"Doesn't it get old, walking the same route each time?" I was asked. The reply is simple -- "No. Because it is never really ever the same. Even the skies change." There is an ever-changing "sameness" in "same."
Each spring when I drive into the the area where our cottage is located for the first time, I usually note how much is the same -- along with a few big differences, like the shock of seeing the "big house" that popped up over the winter. But life and nature are not static and perhaps nowhere is this more evident than when walking on a road that is a mix of cottages and woods, wildflowers and weeds.
Obviously, the changing seasons make for the greatest differences -- when the hardwoods begin to shed their green for a palette of red, orange and gold, one cannot deny the change. This is my walking road in the summer, with its trees reaching high into the sky and arching over the road to provide a respite of shade on the warmest day.
But three months from now it will look like this.
But the change of seasons is so obvious. We don't have to wait for the first autumn leaf or winter snowflake. There is change in each and every day.
When I started this summer's walks, the area was waking up. Down the road, the site of a new house was nothing but stacks of boards. But with each passing day or week, the frame went up, and then, most recently, a roof.
"Certainly," you say. "But that takes a week or two or three. What about every day?"
Ah, the small changes. What was once several carefully placed starter plants in a window box can seem to quickly fill out into lush arrangements of overflowing petunias, impatiens and geraniums. Sparsely planted urns now overflow with blooms.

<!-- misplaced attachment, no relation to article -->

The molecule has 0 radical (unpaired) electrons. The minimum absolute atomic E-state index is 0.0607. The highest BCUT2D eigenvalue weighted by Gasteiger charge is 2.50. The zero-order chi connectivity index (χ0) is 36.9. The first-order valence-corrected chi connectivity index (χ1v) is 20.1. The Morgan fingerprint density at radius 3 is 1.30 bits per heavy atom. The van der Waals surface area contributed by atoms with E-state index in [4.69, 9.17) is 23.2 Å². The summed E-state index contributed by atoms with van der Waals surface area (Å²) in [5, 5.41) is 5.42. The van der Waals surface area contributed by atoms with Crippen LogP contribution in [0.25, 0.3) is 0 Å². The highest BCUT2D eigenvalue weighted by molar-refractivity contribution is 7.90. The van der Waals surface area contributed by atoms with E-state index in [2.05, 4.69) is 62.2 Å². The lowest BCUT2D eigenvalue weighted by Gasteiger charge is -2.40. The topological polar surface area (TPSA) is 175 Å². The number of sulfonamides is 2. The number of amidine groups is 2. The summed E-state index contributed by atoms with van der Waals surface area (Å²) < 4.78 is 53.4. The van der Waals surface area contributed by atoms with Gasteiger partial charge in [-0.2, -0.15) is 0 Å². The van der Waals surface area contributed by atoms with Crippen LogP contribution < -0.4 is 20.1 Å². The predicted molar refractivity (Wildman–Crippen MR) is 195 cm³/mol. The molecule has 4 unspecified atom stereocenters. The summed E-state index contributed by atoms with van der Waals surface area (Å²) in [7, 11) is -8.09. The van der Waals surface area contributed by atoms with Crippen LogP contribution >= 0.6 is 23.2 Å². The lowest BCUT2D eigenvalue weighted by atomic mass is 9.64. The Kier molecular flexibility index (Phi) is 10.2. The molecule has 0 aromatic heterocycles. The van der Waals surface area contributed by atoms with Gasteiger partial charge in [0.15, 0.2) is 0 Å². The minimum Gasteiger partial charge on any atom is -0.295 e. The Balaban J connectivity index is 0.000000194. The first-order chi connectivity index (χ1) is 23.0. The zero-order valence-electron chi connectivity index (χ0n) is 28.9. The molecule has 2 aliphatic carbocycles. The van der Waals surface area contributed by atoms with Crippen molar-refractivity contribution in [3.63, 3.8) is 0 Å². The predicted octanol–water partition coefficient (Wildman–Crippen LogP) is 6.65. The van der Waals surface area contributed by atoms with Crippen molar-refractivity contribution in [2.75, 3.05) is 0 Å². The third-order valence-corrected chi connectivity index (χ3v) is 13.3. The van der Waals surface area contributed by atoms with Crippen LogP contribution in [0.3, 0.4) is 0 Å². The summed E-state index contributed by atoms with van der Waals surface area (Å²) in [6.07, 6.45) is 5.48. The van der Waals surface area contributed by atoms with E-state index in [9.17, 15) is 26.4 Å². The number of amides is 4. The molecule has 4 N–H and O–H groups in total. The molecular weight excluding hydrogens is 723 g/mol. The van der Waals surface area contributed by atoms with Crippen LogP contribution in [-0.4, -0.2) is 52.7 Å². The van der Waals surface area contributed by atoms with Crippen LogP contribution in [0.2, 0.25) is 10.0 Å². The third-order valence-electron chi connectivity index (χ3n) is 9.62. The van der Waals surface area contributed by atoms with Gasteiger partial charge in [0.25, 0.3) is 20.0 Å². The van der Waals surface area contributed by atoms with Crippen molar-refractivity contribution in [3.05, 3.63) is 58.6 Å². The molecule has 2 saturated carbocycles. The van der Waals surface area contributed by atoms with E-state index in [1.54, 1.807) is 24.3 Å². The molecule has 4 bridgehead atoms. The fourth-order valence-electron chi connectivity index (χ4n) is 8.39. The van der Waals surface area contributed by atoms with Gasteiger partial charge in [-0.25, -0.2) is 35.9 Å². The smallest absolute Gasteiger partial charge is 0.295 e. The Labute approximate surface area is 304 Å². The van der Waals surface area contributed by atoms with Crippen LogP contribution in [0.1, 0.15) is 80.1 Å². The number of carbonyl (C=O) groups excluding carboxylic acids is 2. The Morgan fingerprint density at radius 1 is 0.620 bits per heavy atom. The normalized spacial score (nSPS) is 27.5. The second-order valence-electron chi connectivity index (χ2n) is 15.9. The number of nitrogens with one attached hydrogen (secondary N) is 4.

And gardens seem to reveal new blooms every day.
The roadside weeds and wildflowers appear on their own schedule. One day, nothing. The next, the arrival of the Queen Anne's Lace. Soon we will be seeing the jewel weed and the other wild spots of color.
These ferns are bright green now, and plentiful. Soon the edges will curl and they will lose their color, becoming a neutral brown.
The people at the Williams cottage have had a busy week, and no doubt company. My earlier walk revealed a tent in the backyard. A few days later, there are six trash cans at the curb awaiting pick-up. They usually have two at the most.
The flowers at Phil and Laura' cottage have popped, welcoming them to their northern home. And, for the first time this season, I saw Phil's truck. A new arrival!
And down the road, the friendly "hello" to a stranger launches a long chat about the history of Wah Wah Soo, this area on the lake where my mom and her sisters spent their summers from the 1920s on, and how it has changed, while many of the families have remained the same, if generations apart."The DaVinci Code" is missing from the Little Free Library, no doubt discovered by a someone looking for a good beach read. And on the public bathing beach at the end of the road, someone is sunbathing on the sand. Perhaps she is reading Dan Brown's novel.
Meanwhile, on the lake at the beach, a family enjoys the water on a warm day.
I see surprisingly few birds on my walks. So the mesmerizing circular flight of what I'm guessing is a hawk deserves a moment to stop and stare.
So, too, does the first sighting of one of my favorites, the red-winged blackbird.
And the next day I notice something new -- a tree that has clearly been a favorite among area woodpeckers.
On any given day I might chat with Ian about his Japanese garden or pass by this lovely hosta garden, which seems to have avoided becoming dinner for area deer or rabbits!
And then you see something that makes you stop in your tracks.
I probably will not see this on the next walk.
But I will see something else. Or meet someone new. And while my feet and back may tire by the time I return home, but I will not have been bored.
I treasure "same." It provides continuity. Security. But oh, what joys appear when we see or experience something new. Some things are never the same. And that can be a good thing.